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JAMA. 1983 Aug 12;250(6):772-6.

Ethyl alcohol enhances plasminogen activator secretion by endothelial cells.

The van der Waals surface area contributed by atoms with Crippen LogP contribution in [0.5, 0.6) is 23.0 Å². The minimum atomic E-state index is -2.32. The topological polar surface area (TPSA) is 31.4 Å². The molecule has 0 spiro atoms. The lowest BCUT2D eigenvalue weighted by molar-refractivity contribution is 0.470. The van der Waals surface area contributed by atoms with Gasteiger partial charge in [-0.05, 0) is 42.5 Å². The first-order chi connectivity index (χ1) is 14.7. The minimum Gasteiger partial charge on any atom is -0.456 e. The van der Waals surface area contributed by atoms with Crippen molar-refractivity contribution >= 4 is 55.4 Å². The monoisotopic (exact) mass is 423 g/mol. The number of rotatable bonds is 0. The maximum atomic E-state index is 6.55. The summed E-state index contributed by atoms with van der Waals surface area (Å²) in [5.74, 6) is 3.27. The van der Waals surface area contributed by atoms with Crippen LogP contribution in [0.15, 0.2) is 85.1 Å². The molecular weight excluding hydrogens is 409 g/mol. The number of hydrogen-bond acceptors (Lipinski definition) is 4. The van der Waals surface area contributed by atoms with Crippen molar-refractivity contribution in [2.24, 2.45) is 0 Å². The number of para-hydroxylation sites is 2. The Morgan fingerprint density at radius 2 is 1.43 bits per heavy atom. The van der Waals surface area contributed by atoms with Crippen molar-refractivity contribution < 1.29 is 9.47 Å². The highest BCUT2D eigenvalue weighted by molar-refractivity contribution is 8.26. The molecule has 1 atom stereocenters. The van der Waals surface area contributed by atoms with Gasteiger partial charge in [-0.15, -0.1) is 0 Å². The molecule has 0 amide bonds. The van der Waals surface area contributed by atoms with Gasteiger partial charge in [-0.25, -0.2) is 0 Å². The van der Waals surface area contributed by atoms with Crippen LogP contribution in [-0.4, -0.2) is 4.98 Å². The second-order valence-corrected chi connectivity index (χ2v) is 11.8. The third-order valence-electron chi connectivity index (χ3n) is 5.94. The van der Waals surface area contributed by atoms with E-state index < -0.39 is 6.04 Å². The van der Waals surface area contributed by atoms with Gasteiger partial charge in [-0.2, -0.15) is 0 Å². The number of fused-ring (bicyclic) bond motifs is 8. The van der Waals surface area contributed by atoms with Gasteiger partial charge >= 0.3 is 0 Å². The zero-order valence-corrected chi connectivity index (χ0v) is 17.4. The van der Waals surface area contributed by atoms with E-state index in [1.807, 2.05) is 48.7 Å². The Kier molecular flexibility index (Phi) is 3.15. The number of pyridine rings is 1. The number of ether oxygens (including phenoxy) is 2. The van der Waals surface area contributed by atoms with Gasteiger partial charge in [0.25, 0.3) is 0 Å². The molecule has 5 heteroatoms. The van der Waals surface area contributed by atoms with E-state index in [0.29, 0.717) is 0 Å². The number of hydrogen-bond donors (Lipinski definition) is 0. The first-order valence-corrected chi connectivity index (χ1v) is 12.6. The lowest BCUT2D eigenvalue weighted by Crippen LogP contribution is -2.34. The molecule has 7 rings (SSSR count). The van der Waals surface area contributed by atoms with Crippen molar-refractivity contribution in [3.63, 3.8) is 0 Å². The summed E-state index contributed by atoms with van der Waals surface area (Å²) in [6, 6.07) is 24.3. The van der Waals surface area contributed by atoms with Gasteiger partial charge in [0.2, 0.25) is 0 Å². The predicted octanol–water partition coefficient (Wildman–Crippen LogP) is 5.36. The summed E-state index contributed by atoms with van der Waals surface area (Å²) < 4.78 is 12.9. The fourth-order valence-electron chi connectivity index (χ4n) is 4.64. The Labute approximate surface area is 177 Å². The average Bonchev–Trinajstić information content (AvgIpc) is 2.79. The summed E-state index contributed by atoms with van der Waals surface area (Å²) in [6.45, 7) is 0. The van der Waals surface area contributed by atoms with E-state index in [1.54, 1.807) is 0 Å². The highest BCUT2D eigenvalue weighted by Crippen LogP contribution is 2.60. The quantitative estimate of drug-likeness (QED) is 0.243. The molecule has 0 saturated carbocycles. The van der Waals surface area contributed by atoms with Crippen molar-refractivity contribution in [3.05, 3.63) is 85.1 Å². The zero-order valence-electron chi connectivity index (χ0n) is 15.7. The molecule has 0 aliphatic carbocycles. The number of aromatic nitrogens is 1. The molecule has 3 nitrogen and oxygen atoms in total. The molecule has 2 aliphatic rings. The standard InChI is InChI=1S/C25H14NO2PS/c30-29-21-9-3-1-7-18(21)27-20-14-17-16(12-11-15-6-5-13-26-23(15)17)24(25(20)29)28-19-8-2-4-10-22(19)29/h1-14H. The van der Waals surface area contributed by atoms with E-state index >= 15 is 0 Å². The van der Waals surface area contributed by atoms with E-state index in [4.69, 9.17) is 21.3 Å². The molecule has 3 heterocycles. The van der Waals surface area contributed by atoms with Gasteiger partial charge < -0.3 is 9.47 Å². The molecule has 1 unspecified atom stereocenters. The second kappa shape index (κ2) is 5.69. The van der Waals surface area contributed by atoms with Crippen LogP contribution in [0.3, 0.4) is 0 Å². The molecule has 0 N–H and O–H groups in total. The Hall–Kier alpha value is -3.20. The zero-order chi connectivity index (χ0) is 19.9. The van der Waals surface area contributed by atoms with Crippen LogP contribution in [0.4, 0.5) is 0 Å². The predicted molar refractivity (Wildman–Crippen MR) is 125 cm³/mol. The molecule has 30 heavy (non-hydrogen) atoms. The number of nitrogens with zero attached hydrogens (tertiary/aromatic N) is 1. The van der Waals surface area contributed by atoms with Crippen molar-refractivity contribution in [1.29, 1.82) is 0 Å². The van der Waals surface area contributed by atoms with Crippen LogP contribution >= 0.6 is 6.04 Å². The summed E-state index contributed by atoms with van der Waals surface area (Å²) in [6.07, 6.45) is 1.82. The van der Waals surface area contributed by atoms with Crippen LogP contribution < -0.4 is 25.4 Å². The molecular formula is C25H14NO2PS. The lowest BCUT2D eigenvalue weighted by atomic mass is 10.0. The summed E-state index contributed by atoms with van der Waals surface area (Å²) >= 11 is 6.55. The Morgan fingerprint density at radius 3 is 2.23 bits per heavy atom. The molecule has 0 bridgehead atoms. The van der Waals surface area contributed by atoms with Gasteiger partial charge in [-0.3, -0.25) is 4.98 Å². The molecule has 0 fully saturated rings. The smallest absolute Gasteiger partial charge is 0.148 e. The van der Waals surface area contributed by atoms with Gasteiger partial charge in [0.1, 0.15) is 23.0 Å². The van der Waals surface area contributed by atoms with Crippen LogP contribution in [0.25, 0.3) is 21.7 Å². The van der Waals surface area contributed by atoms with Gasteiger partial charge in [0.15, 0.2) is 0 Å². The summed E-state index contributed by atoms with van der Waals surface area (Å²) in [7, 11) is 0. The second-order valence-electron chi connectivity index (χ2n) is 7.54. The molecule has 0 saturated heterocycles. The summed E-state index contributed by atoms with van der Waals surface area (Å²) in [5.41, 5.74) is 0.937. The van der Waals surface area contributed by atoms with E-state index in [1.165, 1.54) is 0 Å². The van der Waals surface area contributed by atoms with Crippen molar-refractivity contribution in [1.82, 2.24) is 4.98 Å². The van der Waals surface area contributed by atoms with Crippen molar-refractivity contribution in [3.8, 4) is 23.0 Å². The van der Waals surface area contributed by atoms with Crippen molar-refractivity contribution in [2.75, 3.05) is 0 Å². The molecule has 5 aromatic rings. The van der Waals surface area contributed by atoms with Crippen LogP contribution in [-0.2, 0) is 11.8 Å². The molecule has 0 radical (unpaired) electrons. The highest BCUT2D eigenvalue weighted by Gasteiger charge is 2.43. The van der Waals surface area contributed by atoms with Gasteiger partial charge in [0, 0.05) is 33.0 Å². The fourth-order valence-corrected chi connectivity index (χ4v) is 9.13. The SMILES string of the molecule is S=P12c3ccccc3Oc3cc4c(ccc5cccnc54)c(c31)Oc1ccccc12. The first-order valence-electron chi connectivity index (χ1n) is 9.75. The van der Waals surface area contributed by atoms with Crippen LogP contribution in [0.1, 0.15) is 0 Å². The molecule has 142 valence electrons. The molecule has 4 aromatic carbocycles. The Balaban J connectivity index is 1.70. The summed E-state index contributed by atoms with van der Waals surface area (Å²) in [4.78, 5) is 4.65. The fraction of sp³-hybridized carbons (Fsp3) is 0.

Confluent cultures of cloned bovine endothelial cells, which were derived from large vessels, produced and secreted plasminogen activator (PA) at constant rates. Exposure of these cultures to increasing concentrations of ethyl alcohol resulted in a significant augmentation of PA production and secretion. This effect, which was observed after three hours and was maximal after 18 hours of incubation, was abolished by simultaneous exposure of the cultures to cycloheximide, indicating that active protein synthesis was necessary for the observed increase of PA activity. Other aliphatic alcohols such as propanol and butanol also significantly augmented PA production and secretion by endothelial cells, whereas acetaldehyde and acetylcoenzyme A, known metabolites of ethyl alcohol, had no stimulatory effect on protease secretion by the cells. Therefore, the alcohol itself rather than its metabolites was responsible for the enhancement of PA secretion by endothelial cells. These in vitro studies may explain the increased fibrinolytic activity found in the plasma of persons consuming moderate amounts of alcohol.

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